Top Tips – Citizens Adviser Scams Awareness Fortnight

It is safe to say that almost everyone has some sort of presence online now. Whether it’s every day for work or on the weekends for browsing eBay and Amazon or doing the weekly food shop, most Islanders now use the internet at least several times a week.

How you access these services varies – it may be on a mobile device and at other times on your computer or laptop, so we thought that we should focus on your personal security online and how you can take easy steps to stay safe, inspired by Citizens Adviser Scams Awareness Fortnight which is currently running from the 15-28 June.

Paul Savill CEO of Citizens Advice IW said

“It’s very easy to fall prey to scammers. They used to target the elderly but now they are becoming more sophisticated and targeting younger victims. The aim of Scams Fortnight is to make people more aware of scams, how to avoid them and what to do if they think they have been scammed. Our theme this year focuses on Covid 19 related scams.”

With recent events, Sally Ash of Trading Standards explains how scammers have used the current climate and adapted their approaches to hit Islanders whilst they are especially vulnerable:

“We have seen a surge of Covid-19 related scams, including texts that tell you

  • To claim a Coronavirus payment by clicking on a link
  • That you have been recorded leaving your property 3 times in one day and fined – click on the link to pay it.
  • That you have been in contact with somebody who has tested positive and telling you to click on a link – this is particularly worrying as over 52,000 Islanders are currently trialling the NHS Covid-19 App so may think that this is a genuine message. Recently we have reports of telephone calls saying the same and offering a test for £500. Please do not give your personal bank details. Tests requested via the App are in fact free.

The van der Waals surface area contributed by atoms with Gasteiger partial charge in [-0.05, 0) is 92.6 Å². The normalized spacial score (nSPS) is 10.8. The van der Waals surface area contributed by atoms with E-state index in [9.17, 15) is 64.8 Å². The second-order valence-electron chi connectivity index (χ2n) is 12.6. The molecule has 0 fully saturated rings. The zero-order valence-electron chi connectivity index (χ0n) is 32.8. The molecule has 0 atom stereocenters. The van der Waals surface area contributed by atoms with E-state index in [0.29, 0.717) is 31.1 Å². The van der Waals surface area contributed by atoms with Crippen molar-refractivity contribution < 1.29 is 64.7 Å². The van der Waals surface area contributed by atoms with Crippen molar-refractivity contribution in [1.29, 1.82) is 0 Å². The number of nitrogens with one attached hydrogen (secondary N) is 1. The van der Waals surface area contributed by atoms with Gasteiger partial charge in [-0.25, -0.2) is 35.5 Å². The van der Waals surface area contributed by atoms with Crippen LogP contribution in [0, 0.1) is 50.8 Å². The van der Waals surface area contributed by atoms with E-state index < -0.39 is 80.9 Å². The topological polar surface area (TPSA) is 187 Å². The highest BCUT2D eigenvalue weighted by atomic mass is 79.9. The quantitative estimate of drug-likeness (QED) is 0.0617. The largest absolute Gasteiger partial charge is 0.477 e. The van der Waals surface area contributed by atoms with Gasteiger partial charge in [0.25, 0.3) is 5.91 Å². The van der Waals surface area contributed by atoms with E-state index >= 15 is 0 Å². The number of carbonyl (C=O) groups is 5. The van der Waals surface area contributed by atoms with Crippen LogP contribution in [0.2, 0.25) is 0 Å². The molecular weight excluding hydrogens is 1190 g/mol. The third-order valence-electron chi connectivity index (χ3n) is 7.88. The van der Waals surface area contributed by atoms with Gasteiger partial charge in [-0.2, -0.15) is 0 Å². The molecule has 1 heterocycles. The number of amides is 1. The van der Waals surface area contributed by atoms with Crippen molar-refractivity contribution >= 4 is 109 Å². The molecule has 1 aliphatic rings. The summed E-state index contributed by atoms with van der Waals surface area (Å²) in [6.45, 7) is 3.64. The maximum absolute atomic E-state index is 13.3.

Residents are also reporting unsolicited phone calls offering to sell face masks for £29.00. These are SCAMS. These criminals are preying on all of our vulnerabilities at the minute and trying to scare us into parting with cash or bank details.

One to really watch out for at the minute is the Amazon Prime telephone scam – we have had reports over the past couple of months from residents who have lost money to this sophisticated and believable scam. Remember Amazon will NEVER contact you like this.”

Here are Wightfibre’s top 5 security tips for keeping your data safe online:

1 Use Unique Passwords for Every Login
The 2018 Global Security Password report found that over 65% of people use the same username and password for multiple accounts and over 50% use the same for work and personal accounts. This means that if anyone manages to gain access to one of your logins, they can then duplicate this across all of your other favourite online portals. It may seem like an obvious tip, but it’s one of the easiest to action and most important to remember; one that many internet users do not observe.

Idea ? Use a password manager. Having a unique and strong password for every account is not a job any human can adhere to very well, but it’s exactly the right job for a computer and that way you only need to remember the password to access the password manager itself. When you start an online session, just log into your password manager and this will take over the role of logging in on all your other sites that you frequent. Several very good password managers are free, and it takes little time to start using one – spend an hour doing your research and you will be glad that you did.

2 Turn on Two-Factor Authentication
Two-factor authentication can be a bit of a faff when you are in a rush, but it will make your accounts that bit more secure. It means you have another layer of security you need to pass as well as having a username and password to get into your accounts. A lot of websites, apps and services use this now, so if the data or personal information in an account is sensitive or valuable, and it offers you two-factor authentication, you should enable it. Gmail, Facebook, Microsoft, Evernote, and Dropbox are a few examples of online services that offer two-factor authentication.